Abuse is alienating. Survivors of sexual trauma often tend to hide their scars and suffer in silence because of the shame and guilt that usually surrounds the topic. And, if the #Metoo movement has taught us anything, it is that even when victims of sexual assault trauma do summon up the courage to tell the world their story, they are judged and questioned by society while the perpetrator goes scot-free.
But, while social media movements and stricter laws are trying to make it safer for women to speak up, the fact that a lot of the sexual trauma victims are male is something that is often conveniently ignored by society. When a woman assaults a man, even his friends would usually react by congratulating him and talk about how he should have enjoyed it.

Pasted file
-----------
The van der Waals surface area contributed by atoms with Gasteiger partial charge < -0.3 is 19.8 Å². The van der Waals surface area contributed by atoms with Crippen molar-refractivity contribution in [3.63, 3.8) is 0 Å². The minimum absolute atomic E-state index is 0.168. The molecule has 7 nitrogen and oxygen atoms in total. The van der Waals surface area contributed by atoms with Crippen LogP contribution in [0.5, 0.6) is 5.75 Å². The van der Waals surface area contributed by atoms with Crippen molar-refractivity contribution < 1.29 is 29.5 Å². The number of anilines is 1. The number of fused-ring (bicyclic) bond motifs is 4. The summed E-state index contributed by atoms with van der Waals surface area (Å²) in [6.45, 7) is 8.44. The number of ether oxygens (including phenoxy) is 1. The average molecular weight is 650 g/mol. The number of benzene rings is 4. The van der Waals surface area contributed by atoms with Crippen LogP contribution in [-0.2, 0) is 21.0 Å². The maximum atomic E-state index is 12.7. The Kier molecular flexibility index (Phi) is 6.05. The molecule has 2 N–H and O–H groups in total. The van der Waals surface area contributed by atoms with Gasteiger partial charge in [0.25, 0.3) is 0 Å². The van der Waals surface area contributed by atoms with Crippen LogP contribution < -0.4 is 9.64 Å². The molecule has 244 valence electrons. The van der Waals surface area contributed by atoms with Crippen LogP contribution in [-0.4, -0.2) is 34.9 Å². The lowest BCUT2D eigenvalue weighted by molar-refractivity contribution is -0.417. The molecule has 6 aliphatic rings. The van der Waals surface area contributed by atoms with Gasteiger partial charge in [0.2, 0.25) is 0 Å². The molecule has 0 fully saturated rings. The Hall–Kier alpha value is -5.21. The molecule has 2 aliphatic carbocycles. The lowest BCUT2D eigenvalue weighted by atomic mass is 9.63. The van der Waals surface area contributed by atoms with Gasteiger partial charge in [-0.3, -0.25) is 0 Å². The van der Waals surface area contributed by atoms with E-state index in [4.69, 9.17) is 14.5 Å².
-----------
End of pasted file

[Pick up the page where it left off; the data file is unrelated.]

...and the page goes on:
If males assault males, the victim is often way too wounded and ashamed mentally to speak out and begin the process of healing sexual trauma. If they do speak out, their masculinity comes into question and society can often make them feel like the butt of every joke. This is pretty much what happened to Binod (name changed) and why he couldn’t even begin to think of sharing his story and start the long and tedious process of healing sexual trauma.
Healing From Sexual Trauma
We got married six years ago, but I haven’t slept with her ever.
I hail from an orthodox family to whom marrying at the right time is important, even if it is an arranged marriage. So, under immense family pressure, I married Riya. She wanted me and I wanted her too. But, every time I went near her, flashbacks left me mentally tortured. I’d be filled with guilt.
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Riya hesitated at first, but, as time passed and I still resisted, she started asking questions I couldn’t answer. “Did you marry me under family pressure? Are you impotent or gay?”, she asked me one day. I couldn’t answer her. In fact, racked with guilt and shame as I was, I couldn’t even look at her, let alone have hope for overcoming sexual trauma so we could truly begin enjoying marital bliss.